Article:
Tag Archives: Brugada Syndrom

PTSD and Depression

I didn’t want to write this post nor did I want to share the contents of my heart so publically. For a long time I knew that I needed to write this post, but I deleted it many times before finding the courage to finish and post it. I am not writing this for sympathy, nor do I want sympathy.

It’s been nearly two years since PC’s heart stopped.

Quick review, my husband’s heart stopped one morning about 3AM due to Brugada Syndrome (it causes an irregular heartbeat that stops the heart, previously called sudden death syndrome).  Mercifully, God had different plans and PC’s death wasn’t permanent. I was able to do CPR until the paramedics came and shocked his heart back into rhythm. As a result he has an internal defibrillator.

Two big results of this traumatic experience are that I struggle with PTSD and Depression.

My PTSD caused nightmares at first where I would wake up screaming. I haven’t had any nightmares for a while now.  If I hear any disturbance in PC’s sleep it causes me to wake up and sometimes I have flashbacks; though they are growing less frequent.  Certain smells or images will also cause flashbacks.  It makes it very difficult emotionally for me to leave PC overnight for any reason. I have panic attacks. I can’t think about this difficult time without an emotional response.

Early 2009, I started to sink into a deep depression. I stopped many of the activities I enjoy like writing, reading and taking pictures.  I withdrew emotionally from my friends.  I quit “fighting.”  I no longer felt the need to defend myself or defend issues that were important to me.  I felt so hollow and empty inside.  I prayed and read the Bible but felt disconnected and lonely.  In retrospect, I wish I had the courage to talk to my friends about how I felt.

My co-workers noticed the change in my mood. I didn’t realize how much my mood reflected my soul until now when they comment that they’re glad to have the old Anna back. 

I assume that PC’s heart stopping and the PTSD caused my depression. I was prone to occasional down moods but never had such a long dark period in my life.

It took me a while to realize that something was wrong with my mood.  When I finally realized that I wasn’t doing the things I enjoyed and that I wasn’t happy or excited about things anymore, I knew I needed to do something. I did pray whenever I felt my dark moods coming. I prayed for rescue and deliverance. I forced myself to do the things I used to enjoy, even if I didn’t find enjoyment in them at that moment.  I talked to my husband about my depression.  My mood started to lift and I started to enjoy life again.  I still had dark moods, but they were becoming less frequent.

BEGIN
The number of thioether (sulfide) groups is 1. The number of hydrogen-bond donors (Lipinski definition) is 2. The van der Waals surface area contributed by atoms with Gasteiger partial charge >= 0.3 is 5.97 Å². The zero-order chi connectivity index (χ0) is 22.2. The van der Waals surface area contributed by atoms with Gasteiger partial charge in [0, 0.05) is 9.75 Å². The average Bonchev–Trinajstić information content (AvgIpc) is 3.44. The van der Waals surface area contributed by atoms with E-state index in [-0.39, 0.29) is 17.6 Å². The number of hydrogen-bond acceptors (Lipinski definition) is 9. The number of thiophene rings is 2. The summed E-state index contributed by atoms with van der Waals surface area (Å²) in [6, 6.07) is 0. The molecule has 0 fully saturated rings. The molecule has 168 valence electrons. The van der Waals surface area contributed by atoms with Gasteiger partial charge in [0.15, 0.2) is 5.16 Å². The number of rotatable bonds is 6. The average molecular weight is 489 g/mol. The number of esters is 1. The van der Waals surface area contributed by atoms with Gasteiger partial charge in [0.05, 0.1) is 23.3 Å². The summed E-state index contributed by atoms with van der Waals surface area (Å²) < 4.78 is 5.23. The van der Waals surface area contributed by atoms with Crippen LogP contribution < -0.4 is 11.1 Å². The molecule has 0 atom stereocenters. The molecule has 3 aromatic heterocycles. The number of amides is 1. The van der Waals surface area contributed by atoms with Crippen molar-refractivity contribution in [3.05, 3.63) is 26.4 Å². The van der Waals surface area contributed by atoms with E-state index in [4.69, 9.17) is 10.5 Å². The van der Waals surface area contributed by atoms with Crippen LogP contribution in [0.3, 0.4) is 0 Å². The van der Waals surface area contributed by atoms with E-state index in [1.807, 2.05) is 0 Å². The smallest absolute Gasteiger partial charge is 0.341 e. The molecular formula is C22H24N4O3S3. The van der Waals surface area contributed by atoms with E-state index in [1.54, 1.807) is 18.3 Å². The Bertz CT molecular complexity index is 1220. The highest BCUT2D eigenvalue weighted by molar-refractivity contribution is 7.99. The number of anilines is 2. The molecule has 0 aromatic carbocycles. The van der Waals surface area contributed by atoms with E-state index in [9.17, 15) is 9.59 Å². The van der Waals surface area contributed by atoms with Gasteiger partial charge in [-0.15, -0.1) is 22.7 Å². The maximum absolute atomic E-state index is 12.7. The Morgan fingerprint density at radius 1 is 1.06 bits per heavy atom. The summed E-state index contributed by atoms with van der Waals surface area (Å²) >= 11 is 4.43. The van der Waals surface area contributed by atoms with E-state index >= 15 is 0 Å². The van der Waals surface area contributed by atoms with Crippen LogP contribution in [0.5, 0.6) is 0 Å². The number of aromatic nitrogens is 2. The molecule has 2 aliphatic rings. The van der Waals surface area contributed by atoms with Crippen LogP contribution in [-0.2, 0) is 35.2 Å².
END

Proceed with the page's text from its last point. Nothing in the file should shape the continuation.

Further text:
In December we found out that we are pregnant.

I am aware that after the baby is born that I could relapse or suffer from postpartum depression. I now recognize the warning signs to let me know something is not right. If I find that I’m slipping I know that I need to force myself to do the things I love even when I don’t feel like it, to exercise, and to talk to my friends who can walk beside me and hold me up when I need help. I pray the dark moods stay away, but if they come, I am better equipped to combat them.

I am not a professional and none of the advice is professional advice.  If you are struggling with depression or PTSD, especially if you are having suicidal thoughts, it is important to find help as soon as possible. I do not recommend trying to fight it on your own, like I tried to. Don’t let depression steal your light.


PC and Me Updates

It seems to be time, again, for a PC update.

PC is back to his pre-hospital self, much more than he was. Some of the adjustment issues we were having either were adjusted to or went away. Praise God.

I don’t hurt so much any more for PC and his device. I care, it’s there, but I don’t feel like crying so much any more.

On another note, hospital scenes in TV shows or movies are difficult to handle. I found myself wanting to cry at Sense and Sensibility during the sick scene when Kate Winslet was in bed with a fever. What? I don’t cry at these sort of scenes in movies. Honey, don’t comment on that. Fine, I do cry, but it’s harder now, than ever, to deal with hospital or death bed scenes. Not that PC was on his deathbed, but you get the idea.

I have nightmares, and I don’t know if they are after effects of PC’s hospitalization or something else. The last dream I had this week was that I was in the hospital and the doctors couldn’t figure out what was wrong with me, and I was ready to go home. Sounds like PC’s visit, right?

This is enough reflection, I’m tearing up.

PC Update

I had several questions about PC’s health and recovery lately. PC is doing great. He seems to be getting back to his pre-hospitalization strength and self. There are some things that are different now, that probably won’t ever go back to how they were before.

PC is back to work full time, which usually means 50+ hours per week for him. He’s doing most, if not all, of the things he did before with no complications due to his ICD. Remember, he was cautioned about exposure to things like blue tooth, ungrounded wires, and other electromagnetic sources.

It’s been six weeks since PC was discharged from the hospital. Time flies and doesn’t depend on whether you are having fun.

Updates on PC